A partially excavated tomb in Axum circa 5th or 6th century.

A partially excavated tomb in Axum circa 5th or 6th century.

“I am not the same having seen the moon shine on the other side of the world.” 
― Mary Anne Radmacher

Back to Kigali

May 7, 2013

Unfortunately due to some problems with our house, Olivia and I have had to move back to Kigali for the last 6 weeks (!!) of our contract. The move was quite abrupt and I was very sad to move from my home for the last 8 months. I will continue to work in Kigali on the literary journal and commute once a week to do some English program  training for the staff at INATEK and it was the right decision to make. Nevertheless,  it won’t be the same as living in Kibungo. Below, I’ve posted a few more pictures of the beautiful East Province.

The harvest celebration was put on by an NGO started by my good friend. Called ADAPT, it helps farmers transport their crops more efficiently and created a community-based loan system to fund the education of local children. Above, a member of the Rwanda  Development Board applauds the efforts of the farmers and ADAPT.

A harvest celebration was put on by an NGO started by my good friend. Called ADAPT, it helps farmers transport their crops more efficiently and created a community-based loan system to fund the education of local children. Above, a member of the Rwanda Development Board applauds the efforts of the farmers and ADAPT.

A pretty princess dressed up for the harvest celebration.

A pretty princess dressed up for the harvest celebration.

Fruits of  a season's labor in a newly constructed pavilion from ADAPT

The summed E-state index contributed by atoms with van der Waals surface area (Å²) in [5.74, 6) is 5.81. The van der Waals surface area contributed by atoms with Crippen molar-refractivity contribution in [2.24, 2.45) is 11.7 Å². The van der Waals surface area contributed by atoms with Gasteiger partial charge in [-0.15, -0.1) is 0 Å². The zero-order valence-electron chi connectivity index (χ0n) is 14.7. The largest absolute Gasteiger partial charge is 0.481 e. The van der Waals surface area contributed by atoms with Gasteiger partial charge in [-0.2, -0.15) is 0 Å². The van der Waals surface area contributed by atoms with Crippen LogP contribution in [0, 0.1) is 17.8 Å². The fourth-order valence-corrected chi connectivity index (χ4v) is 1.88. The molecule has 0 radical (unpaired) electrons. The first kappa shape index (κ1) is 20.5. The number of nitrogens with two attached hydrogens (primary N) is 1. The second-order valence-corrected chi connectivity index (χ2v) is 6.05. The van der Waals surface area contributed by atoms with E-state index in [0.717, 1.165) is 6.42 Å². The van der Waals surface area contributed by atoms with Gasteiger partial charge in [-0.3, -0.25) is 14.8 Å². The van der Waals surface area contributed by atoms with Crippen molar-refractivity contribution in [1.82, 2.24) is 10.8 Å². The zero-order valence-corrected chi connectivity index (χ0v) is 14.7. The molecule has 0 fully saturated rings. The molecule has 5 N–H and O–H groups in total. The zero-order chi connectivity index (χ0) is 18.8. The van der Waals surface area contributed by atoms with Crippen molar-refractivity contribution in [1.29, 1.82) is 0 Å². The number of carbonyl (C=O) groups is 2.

Fruits of a season’s labor in a newly constructed pavilion from ADAPT

 

Wiersema.David

up up down down left right left right B A

Journeys in Peace Journalism

Exploring Uganda's Media

alaskanadventureswithalex

Alex Heckaman's Adventures in Alaska 2013

Lauren in Uganda

My journey as a Fulbright Research Fellow in Kampala, Uganda

Tipa tipa n'apprive

little by little we move forward

Stirling Design Associates, LLC

Welcome! Let's get started on design.

Consistently Contradictory

Do I contradict myself? / Very well then I contradict myself, / (I am large, I contain multitudes.)

NAINews

North American Interfaith Network News

Lauren Hamlin's Nature in Literature Blog

Forget not that the earth delights to feel your bare feet and the winds long to play with your hair. -Kahlil Gibran

Some Birds Aren’t Meant to be Caged

A little girl with big dreams spreads her wings and learns to fly.

Mokdong Magpie

expanding my horizons

A Traveler's Tale

photography and travel interests, places, and things

TED Blog

The TED Blog shares interesting news about TED, TED Talks video, the TED Prize and more.

Uwitware's Picks

My world, my thoughts, my aspirations...

Traveling Teacart

A collection of tales from a young vagabond in India

kate on the road

stories from the life of a modern day nomad

sojourn in south africa

sojourn: (v) to stay or dwell in a place for a short period of time